Per C 2018 6.2.5 15,
char behaves as either
signed char or
unsigned char. Suppose it is
signed char. 22.214.171.124 2 discusses signed integer types, including
signed char. At the end of this paragraph, it says:
Which of these [sign and magnitude, two’s complement, or ones’ complement] applies is implementation-defined, as is whether the value with sign bit 1 and all value bits zero (for the first two), or with sign bit and all value bits 1 (for ones’ complement), is a trap representation or a normal value.
Thus, this paragraph allows
signed char to have a trap representation. However, the paragraph in the standard that says accessing trap representations may have undefined behavior, 126.96.36.199 5, specifically excludes character types:
Certain object representations need not represent a value of the object type. If the stored value of an object has such a representation and is read by an lvalue expression that does not have character type, the behavior is undefined. If such a representation is produced by a side effect that modifies all or any part of the object by an lvalue expression that does not have character type, the behavior is undefined. Such a representation is called a trap representation.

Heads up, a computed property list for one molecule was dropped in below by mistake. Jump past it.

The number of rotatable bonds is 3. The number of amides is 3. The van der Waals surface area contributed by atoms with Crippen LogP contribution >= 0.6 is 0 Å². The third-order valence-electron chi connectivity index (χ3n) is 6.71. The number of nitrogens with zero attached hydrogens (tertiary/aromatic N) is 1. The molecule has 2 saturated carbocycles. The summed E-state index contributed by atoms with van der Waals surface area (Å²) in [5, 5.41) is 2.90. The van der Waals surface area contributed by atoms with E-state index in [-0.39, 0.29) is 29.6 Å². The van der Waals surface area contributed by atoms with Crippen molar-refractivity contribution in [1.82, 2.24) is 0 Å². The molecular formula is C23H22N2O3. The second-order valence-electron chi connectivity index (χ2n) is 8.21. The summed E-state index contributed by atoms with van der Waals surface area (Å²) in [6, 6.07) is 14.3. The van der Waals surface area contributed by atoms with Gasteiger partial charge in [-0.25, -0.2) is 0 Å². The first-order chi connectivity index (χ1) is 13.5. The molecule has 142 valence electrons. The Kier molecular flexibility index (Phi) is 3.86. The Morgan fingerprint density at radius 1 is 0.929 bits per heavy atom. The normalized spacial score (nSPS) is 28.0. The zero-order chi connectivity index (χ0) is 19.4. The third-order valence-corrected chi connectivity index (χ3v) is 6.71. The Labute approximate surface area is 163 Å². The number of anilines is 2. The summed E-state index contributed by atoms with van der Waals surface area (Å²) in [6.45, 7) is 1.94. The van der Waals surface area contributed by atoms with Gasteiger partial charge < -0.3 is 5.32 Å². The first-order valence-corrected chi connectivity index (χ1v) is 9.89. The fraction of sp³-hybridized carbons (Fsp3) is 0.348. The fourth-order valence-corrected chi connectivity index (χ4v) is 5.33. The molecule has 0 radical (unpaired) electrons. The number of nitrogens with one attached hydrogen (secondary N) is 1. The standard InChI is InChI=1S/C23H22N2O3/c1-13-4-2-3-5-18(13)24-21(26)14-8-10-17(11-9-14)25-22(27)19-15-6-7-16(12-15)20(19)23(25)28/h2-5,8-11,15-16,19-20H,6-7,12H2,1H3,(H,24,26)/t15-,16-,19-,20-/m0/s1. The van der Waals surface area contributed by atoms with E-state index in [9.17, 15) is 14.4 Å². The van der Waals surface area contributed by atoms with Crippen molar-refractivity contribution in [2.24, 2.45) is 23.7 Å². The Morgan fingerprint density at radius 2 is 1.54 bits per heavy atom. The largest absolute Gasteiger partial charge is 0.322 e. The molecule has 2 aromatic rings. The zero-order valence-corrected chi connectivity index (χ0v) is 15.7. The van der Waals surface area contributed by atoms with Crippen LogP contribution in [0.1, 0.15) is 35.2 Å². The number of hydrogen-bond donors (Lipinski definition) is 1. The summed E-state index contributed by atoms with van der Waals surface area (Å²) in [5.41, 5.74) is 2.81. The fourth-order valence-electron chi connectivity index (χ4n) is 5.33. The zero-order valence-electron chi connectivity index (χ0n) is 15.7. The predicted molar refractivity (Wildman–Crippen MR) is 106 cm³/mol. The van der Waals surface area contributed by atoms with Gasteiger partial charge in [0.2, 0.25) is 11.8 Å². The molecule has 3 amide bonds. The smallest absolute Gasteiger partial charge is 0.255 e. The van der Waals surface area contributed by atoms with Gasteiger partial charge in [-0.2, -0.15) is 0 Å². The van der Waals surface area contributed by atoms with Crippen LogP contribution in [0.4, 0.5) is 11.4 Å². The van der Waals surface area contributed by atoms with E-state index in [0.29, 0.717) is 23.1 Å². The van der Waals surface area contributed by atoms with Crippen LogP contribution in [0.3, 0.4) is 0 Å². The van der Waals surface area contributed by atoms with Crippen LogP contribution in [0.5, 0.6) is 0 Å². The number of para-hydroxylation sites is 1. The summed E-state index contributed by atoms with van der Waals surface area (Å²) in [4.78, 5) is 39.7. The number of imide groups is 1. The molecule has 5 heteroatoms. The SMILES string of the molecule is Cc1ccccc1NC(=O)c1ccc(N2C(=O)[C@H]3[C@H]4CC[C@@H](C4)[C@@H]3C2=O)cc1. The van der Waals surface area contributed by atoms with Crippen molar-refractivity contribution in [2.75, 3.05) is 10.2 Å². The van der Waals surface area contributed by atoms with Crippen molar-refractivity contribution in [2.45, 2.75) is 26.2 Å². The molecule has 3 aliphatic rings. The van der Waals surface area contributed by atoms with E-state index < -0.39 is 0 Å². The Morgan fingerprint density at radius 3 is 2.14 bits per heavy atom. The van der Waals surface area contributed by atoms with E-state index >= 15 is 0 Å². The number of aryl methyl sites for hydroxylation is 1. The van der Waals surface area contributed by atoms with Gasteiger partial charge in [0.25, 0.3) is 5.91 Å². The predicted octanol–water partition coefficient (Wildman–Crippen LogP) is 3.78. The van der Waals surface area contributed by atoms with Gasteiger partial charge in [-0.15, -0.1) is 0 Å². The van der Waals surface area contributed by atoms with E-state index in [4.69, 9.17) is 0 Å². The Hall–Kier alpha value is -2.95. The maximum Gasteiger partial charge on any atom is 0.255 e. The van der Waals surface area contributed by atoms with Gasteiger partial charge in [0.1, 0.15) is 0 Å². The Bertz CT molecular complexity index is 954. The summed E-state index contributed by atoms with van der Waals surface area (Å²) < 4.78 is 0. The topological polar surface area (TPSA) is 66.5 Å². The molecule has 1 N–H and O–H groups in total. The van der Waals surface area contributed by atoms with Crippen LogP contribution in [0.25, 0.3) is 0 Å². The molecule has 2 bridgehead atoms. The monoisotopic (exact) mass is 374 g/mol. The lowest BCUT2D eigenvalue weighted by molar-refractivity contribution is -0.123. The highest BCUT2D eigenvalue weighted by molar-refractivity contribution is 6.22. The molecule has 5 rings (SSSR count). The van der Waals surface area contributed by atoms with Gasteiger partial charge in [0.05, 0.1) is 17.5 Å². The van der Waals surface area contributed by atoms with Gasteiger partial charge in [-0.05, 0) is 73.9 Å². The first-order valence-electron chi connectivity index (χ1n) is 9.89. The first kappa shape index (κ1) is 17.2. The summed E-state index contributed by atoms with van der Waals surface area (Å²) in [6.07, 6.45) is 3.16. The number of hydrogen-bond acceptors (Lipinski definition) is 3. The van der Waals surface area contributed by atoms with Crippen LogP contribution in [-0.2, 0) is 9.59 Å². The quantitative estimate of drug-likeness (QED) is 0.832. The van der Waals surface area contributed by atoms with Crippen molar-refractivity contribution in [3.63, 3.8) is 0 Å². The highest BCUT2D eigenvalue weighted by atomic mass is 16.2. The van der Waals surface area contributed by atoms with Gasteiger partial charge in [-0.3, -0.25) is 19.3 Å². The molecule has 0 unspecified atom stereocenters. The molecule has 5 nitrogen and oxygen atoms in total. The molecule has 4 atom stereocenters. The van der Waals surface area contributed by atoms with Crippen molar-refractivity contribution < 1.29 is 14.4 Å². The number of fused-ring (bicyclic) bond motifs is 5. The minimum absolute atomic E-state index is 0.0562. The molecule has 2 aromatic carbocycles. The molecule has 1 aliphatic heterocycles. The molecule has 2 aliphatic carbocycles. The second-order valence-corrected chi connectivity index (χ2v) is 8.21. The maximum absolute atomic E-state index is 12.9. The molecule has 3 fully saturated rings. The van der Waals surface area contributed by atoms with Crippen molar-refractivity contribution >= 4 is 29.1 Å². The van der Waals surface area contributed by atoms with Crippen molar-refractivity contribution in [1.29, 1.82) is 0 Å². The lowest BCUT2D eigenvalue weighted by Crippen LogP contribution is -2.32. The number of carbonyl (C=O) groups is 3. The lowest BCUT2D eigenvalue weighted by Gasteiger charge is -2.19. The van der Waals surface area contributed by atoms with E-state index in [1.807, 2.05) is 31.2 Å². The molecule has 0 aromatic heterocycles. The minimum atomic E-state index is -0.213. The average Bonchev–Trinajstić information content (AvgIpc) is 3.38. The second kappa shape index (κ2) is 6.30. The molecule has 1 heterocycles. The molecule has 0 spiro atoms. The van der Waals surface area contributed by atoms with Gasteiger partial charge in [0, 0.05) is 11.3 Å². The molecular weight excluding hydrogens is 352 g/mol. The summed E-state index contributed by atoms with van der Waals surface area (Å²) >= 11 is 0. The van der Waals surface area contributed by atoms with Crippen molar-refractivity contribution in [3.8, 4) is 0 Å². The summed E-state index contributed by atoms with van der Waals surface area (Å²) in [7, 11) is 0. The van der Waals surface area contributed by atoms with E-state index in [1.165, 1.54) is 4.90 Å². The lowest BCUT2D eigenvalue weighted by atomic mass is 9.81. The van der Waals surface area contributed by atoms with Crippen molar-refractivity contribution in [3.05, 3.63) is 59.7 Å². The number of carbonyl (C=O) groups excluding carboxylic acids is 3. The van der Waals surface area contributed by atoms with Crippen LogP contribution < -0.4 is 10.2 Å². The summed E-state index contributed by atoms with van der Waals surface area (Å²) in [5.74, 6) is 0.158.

char may have trap representations, there is no reason we should not be able to access it. There is then the question of what happens if we use the value in an expression? If a
char has a trap representation, it does not represent a value. So attempting to compare it to 1 in
*p == 1 does not seem to have a defined behavior.
The specific value of 1 in an
int will not result in a trap representation in
char for any normal C implementation, as the 1 will be in the “rightmost” (lowest valued) bit of some byte of the
int, and no normal C implementation puts the sign bit of a
char in the bit in that position. However, the C standard apparently does not prohibit such an arrangement, so, theoretically, an
int with value 1 might be encoded with bits 00000001 in one of its bytes, and those bits might be a trap representation for a